Why Fast X director brought the action back down to Earth for the beginning of the end

Why Fast X director brought the action back down to Earth for the beginning of the end

After literally going to space in F9, how could the Fast & Furious franchise possibly keep getting bigger?! That's the inherent problem Fast X director Louis Leterrier faced when he took the wheel of the saga.

"What could I do? Time travel?" Leterrier tells EW. "There's nothing I could have done that's bigger than that. There's no way. They went to space, so I was like, 'Let's bring it back to Earth.'"

Vin Diesel in 'Fast X'
Vin Diesel in 'Fast X'

Peter Mountain/Universal Pictures Vin Diesel in 'Fast X'

Instead of going bigger, Leterrier (who has also signed on to direct the upcoming 11th installment, which was previously said to be the final film in the saga) decided to take the franchise back to its roots. "I love the Fast & Furious movies with international espionage and going to space and everything, but that's not why I watch these movies," he says. "If I get to do a Fast & Furious movie, it's the one that brought back racing to the forefront. That's my legacy as a director, I wanted to bring cars back to the forefront of Fast & Furious."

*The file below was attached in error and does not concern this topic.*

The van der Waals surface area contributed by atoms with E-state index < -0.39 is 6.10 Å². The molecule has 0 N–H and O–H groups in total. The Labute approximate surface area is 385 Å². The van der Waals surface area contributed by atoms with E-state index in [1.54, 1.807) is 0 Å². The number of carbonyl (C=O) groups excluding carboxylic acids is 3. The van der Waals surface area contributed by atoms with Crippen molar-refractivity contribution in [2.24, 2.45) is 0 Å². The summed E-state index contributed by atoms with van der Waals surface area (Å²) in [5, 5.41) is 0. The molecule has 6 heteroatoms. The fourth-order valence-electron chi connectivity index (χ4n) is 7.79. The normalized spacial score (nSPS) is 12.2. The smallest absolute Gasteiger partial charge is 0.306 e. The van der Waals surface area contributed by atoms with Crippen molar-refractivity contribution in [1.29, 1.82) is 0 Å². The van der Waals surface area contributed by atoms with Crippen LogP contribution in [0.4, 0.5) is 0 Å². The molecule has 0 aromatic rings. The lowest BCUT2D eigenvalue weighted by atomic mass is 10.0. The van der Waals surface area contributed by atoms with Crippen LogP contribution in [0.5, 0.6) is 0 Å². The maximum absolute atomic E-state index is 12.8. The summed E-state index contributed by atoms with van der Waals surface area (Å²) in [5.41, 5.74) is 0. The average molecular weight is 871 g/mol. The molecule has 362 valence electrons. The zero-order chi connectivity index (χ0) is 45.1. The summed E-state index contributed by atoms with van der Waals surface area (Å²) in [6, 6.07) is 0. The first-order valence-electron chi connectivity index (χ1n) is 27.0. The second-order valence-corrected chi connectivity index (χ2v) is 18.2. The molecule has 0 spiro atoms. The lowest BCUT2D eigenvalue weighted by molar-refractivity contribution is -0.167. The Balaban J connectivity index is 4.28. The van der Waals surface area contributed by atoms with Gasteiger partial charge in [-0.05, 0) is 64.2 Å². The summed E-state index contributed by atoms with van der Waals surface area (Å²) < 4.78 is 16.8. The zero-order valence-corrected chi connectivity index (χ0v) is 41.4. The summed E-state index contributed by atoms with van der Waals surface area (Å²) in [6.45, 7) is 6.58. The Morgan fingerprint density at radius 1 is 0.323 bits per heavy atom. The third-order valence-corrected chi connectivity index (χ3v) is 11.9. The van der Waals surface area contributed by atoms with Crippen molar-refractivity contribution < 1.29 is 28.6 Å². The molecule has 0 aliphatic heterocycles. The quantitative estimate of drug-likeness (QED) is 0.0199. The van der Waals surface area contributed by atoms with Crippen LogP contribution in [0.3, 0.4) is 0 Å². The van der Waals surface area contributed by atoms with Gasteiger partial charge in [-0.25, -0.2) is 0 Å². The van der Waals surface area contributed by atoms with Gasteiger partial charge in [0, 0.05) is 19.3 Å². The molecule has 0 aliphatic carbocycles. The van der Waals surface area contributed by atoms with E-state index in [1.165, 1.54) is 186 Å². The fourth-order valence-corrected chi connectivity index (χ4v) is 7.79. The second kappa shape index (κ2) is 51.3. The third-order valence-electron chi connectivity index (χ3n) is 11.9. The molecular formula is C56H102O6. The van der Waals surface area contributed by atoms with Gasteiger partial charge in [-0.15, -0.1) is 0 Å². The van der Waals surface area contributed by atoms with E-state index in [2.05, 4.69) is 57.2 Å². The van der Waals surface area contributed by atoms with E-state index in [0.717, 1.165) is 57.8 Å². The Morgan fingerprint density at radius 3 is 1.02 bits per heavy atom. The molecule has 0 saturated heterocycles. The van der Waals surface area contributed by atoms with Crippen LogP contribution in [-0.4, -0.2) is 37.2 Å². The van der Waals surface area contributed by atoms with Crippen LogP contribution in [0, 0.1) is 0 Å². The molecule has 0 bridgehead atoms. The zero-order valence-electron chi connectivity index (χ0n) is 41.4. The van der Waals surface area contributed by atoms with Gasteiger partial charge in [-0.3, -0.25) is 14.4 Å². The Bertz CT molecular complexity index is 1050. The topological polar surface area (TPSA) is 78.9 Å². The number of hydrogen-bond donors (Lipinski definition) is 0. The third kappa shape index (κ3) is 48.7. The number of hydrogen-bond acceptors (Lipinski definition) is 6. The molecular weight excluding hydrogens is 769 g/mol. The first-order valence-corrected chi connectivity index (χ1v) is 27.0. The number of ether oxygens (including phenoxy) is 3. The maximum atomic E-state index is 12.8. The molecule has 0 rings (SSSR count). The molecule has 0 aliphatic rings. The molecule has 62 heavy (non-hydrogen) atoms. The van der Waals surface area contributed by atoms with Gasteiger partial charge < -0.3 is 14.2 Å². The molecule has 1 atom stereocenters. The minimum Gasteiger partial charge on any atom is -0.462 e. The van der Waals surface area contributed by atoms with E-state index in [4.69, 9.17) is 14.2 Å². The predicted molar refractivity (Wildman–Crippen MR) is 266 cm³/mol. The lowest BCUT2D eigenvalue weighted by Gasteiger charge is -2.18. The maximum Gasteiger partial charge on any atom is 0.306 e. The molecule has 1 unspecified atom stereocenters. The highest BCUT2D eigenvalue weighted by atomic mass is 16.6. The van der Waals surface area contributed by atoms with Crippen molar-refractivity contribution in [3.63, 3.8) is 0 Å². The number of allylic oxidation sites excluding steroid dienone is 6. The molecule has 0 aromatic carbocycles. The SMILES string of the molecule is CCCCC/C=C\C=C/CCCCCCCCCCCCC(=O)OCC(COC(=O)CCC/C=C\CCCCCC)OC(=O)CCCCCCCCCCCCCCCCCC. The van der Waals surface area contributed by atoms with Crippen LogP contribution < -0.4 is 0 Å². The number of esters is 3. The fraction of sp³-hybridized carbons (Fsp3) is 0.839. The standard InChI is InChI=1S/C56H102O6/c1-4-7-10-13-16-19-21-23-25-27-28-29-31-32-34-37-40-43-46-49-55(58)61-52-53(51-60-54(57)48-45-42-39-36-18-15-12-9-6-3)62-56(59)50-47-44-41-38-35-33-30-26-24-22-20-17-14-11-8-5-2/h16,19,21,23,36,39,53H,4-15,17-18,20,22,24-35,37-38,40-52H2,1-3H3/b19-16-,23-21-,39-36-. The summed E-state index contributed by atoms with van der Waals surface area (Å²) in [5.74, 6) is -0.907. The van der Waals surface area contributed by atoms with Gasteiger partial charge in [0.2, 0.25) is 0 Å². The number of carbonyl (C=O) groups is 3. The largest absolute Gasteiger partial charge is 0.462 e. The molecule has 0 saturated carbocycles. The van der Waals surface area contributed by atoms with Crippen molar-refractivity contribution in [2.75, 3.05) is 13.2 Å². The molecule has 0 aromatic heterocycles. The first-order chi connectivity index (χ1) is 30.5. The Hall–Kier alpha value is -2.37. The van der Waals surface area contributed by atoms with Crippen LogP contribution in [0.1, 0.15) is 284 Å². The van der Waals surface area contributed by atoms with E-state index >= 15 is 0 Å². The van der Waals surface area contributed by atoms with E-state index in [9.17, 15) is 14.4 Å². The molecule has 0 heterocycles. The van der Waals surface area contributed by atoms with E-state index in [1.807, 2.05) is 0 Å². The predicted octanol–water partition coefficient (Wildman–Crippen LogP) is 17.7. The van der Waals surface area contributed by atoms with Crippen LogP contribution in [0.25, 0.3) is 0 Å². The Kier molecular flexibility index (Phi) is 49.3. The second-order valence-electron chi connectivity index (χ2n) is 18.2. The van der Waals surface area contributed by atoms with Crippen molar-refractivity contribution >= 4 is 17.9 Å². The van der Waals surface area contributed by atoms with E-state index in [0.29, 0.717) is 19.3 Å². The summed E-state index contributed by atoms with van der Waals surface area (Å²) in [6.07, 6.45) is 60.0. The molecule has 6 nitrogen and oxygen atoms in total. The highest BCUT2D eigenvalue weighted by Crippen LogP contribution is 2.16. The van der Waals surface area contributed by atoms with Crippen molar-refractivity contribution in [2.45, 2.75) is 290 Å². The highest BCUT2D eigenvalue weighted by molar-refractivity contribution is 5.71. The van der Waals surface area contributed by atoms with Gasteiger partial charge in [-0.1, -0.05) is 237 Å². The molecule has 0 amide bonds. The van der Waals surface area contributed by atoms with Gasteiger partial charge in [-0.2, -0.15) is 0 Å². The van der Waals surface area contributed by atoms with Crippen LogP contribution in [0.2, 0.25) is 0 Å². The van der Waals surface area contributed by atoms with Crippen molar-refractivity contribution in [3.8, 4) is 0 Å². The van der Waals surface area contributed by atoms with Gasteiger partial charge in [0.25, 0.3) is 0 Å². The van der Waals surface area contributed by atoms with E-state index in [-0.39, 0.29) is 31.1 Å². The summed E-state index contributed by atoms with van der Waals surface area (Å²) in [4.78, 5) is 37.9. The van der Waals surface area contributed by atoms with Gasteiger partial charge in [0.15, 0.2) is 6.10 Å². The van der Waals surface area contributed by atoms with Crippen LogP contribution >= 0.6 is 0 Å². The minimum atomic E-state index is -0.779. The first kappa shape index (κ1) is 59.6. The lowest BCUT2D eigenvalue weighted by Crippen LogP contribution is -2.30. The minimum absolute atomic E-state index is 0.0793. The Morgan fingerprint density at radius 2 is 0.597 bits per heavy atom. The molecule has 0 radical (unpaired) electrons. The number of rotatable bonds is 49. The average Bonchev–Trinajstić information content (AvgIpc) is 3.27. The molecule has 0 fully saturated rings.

Fast X stars Vin Diesel, Michelle Rodriguez, Tyrese Gibson, Ludacris, Nathalie Emmanuel, Jordana Brewster, John Cena, Jason Statham, Sung Kang, Charlize Theron, and Helen Mirren. The film follows Dominic Toretto (Diesel) and his "Fast family" as they face off against a new foe: Jason Momoa's Dante Reyes. As revealed in the trailer, the movie brings it all back to Fast Five as Dante is the son of Hernan Reyes (Joaquim de Almeida), and he's ready to get revenge for his father's death at the hands of Dom.

This is still a Fast & Furious movie, so of course there are tons of high-octane action scenes that blur the lines between car chase and superhero battle throughout. What would this franchise be without a little NOS-fueled vehicular warfare, after all? But Leterrier also wanted to see Dom face off with Dante in a good, old-fashioned street race for one of the movie's biggest moments.

"That was so important to me," he says. "That was not in the script, it's something I added. I actually wanted a street race — I hadn't seen a street race for a while and I wanted the antagonist to be a driver, I wanted to see our actors behind the wheel, I wanted to create special cameras and rigs to fly through the cars like we've never seen before. I did all that stuff and that was my dream come true."

Fast X races into theaters this weekend.

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